The trial of two former British investment bankers for tax fraud in Germany could unleash an unprecedented scandal in the city of London.
Martin Shields and Nicholas Diable are being tried for their part in ‘cum-ex’ equity trades. They stand accused of involvement in trades that defrauded the German Treasury of more than €400m (£341m) between 2006 and 2011.
As large-scale investigations into cum-ex trading unfold across Europe, we can only sit and wait for the fallout to hit London.
Cum-ex trades derive their name from the Latin words for ‘with’ and ‘without’, respectively. These trades allegedly involve the rapid lending of shares as dividends fall due, enabling two parties to simultaneously claim ownership of the same shares, so that both can claim tax rebates. It is estimated cum-ex trading has cost the treasuries of Europe an incredible €55bn.
Le Monde – one of the newspapers that broke the scandal – called it the “robbery of the century”.
Germany is the most severely impacted EU state, with estimated losses of more than $36bn (£27.1bn). French losses are estimated at more €17bn, while Italy is believed to have lost some €4.5bn.
Cum-ex trades were known of in the US as far back as 1992, yet Germany did not specifically ban them until 2012. Although the German authorities argue cum-ex trades were always fraudulent, their illegality may not have been clear to all participants at the time of the trades.
The line between legitimate tax avoidance and outright tax evasion can be blurred. Some involved may have been unaware of the wider purposes of a specific transaction, whereas others may have been fully aware of the effect of connected transactions.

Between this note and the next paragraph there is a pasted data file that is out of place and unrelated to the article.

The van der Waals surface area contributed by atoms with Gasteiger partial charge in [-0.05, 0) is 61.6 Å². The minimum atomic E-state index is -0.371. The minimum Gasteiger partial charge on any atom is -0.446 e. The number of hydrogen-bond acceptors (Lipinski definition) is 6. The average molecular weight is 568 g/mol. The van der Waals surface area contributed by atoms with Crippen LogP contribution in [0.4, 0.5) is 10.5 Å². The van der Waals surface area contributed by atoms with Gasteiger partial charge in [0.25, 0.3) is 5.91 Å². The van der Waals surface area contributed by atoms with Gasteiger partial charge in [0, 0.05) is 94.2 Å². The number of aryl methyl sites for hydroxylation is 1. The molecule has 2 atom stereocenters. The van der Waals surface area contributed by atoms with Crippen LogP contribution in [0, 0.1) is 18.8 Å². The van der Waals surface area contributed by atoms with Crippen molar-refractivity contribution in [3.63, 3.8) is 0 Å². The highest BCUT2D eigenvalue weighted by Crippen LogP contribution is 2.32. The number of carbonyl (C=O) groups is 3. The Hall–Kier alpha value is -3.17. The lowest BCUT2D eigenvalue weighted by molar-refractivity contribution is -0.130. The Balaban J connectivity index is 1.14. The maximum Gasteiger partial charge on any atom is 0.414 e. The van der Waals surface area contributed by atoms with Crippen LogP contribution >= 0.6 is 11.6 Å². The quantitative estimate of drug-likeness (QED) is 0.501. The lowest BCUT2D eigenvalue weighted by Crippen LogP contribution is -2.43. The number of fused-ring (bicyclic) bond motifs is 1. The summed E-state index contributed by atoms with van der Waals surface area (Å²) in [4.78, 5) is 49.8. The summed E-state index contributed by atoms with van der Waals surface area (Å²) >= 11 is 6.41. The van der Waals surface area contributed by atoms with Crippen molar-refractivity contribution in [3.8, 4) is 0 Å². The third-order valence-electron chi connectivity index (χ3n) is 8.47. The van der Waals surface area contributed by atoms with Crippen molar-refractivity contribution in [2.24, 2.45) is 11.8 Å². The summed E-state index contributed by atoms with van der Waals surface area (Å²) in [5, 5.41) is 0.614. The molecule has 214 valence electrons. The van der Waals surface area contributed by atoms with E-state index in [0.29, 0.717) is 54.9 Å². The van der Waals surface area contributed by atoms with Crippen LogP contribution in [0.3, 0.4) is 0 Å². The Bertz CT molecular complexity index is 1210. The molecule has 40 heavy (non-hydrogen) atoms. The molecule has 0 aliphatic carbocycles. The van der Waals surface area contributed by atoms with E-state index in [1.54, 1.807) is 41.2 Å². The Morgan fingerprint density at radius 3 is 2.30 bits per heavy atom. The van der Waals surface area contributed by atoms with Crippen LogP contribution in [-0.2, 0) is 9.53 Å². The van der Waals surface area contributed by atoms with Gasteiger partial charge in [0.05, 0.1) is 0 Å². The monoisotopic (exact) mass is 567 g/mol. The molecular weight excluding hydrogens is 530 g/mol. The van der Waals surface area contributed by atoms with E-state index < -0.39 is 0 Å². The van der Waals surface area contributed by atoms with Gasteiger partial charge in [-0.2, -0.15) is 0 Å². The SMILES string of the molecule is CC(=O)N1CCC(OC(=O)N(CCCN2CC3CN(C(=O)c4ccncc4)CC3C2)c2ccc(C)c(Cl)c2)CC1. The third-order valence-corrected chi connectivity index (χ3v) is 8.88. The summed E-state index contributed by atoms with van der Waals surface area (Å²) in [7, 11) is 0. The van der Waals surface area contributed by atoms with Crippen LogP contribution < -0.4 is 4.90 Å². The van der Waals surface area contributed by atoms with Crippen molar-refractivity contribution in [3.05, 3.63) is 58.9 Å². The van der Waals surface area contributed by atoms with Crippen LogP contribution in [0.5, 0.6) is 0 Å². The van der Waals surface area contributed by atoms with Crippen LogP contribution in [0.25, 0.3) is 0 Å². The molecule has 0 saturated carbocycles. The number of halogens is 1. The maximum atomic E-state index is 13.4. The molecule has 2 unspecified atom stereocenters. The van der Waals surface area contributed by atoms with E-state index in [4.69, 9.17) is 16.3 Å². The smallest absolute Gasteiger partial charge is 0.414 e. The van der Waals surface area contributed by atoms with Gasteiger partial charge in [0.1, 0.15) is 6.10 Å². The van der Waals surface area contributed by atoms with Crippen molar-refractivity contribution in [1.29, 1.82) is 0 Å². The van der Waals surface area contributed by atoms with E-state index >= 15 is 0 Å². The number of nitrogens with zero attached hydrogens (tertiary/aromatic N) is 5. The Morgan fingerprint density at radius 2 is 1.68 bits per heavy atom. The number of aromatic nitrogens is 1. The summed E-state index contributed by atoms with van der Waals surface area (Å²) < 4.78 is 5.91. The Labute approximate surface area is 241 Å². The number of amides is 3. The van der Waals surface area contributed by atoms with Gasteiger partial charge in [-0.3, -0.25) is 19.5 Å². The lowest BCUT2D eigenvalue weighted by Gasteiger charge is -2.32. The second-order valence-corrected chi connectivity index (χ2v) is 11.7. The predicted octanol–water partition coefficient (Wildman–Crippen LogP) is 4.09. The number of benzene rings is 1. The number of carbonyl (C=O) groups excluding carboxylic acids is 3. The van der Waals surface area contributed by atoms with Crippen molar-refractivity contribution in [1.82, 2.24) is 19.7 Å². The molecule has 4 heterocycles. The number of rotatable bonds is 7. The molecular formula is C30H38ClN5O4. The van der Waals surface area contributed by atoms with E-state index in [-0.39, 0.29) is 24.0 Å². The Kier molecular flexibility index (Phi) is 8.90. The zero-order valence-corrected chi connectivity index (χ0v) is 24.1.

The German Finance Ministry is investigating 500 cum-ex arrangements to the value of some €5.5bn. Some €2.4bn has already been recovered. Cum-ex trades involved bankers, lawyers and traders all across Europe.
It is believed that around 100 banks are being investigated by the German authorities, including big names such as Bank of New York Mellon, Deutsche Bank AG, and Societe Generale SA.
Several major banks and their advisers have recently been raided by the German authorities. Given the large number of well-known banks, traders and advisers in the spotlight, some prominent people may be sitting nervously as investigations unfold.
While the focus so far has been on the European continent, it appears that there were many London-based participants in cum-ex trades, given the City’s leading role in European finance.
Despite rumours that questions are already being asked in the UK, the Serious Fraud Office and the Financial Conduct Authority are remaining tight-lipped about any ongoing investigations.
The cum-ex scandal has already been spoken of as the next Libor scandal. It is similar in that cum-ex trades were apparently so widespread as to be common practice within the industry. Likewise, cum-ex trades may become a once-common practice which could later be found to be unlawful.